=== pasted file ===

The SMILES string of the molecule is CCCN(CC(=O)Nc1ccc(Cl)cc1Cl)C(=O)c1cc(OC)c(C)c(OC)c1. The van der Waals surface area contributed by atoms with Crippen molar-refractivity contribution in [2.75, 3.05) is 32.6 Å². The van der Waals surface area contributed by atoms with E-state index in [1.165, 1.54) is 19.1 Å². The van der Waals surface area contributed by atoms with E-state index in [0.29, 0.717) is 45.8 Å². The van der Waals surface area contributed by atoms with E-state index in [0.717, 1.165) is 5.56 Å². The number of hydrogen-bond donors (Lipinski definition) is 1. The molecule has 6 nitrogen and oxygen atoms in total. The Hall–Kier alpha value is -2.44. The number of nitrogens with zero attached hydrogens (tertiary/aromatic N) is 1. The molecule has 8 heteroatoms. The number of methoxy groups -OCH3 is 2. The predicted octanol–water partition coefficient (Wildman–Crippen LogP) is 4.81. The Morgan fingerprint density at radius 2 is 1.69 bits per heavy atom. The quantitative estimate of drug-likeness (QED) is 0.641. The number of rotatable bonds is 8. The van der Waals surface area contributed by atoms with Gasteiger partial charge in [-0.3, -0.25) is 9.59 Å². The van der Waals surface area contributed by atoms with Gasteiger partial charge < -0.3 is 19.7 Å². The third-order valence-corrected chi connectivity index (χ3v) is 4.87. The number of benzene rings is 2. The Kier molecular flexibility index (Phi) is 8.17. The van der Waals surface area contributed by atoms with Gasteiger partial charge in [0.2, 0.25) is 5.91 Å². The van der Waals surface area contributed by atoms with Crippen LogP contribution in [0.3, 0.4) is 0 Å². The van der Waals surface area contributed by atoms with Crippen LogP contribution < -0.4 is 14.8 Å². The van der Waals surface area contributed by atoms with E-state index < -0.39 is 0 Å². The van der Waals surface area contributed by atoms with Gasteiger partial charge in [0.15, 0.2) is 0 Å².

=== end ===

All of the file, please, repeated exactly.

The SMILES string of the molecule is CCCN(CC(=O)Nc1ccc(Cl)cc1Cl)C(=O)c1cc(OC)c(C)c(OC)c1. The van der Waals surface area contributed by atoms with Crippen molar-refractivity contribution in [2.75, 3.05) is 32.6 Å². The van der Waals surface area contributed by atoms with E-state index in [1.165, 1.54) is 19.1 Å². The van der Waals surface area contributed by atoms with E-state index in [0.29, 0.717) is 45.8 Å². The van der Waals surface area contributed by atoms with E-state index in [0.717, 1.165) is 5.56 Å². The number of hydrogen-bond donors (Lipinski definition) is 1. The molecule has 6 nitrogen and oxygen atoms in total. The Hall–Kier alpha value is -2.44. The number of nitrogens with zero attached hydrogens (tertiary/aromatic N) is 1. The molecule has 8 heteroatoms. The number of methoxy groups -OCH3 is 2. The predicted octanol–water partition coefficient (Wildman–Crippen LogP) is 4.81. The Morgan fingerprint density at radius 2 is 1.69 bits per heavy atom. The quantitative estimate of drug-likeness (QED) is 0.641. The number of rotatable bonds is 8. The van der Waals surface area contributed by atoms with Gasteiger partial charge in [-0.3, -0.25) is 9.59 Å². The van der Waals surface area contributed by atoms with Gasteiger partial charge < -0.3 is 19.7 Å². The third-order valence-corrected chi connectivity index (χ3v) is 4.87. The number of benzene rings is 2. The Kier molecular flexibility index (Phi) is 8.17. The van der Waals surface area contributed by atoms with Gasteiger partial charge in [0.2, 0.25) is 5.91 Å². The van der Waals surface area contributed by atoms with Crippen LogP contribution in [0.3, 0.4) is 0 Å². The van der Waals surface area contributed by atoms with Crippen LogP contribution < -0.4 is 14.8 Å². The van der Waals surface area contributed by atoms with E-state index < -0.39 is 0 Å². The van der Waals surface area contributed by atoms with Gasteiger partial charge in [0.15, 0.2) is 0 Å².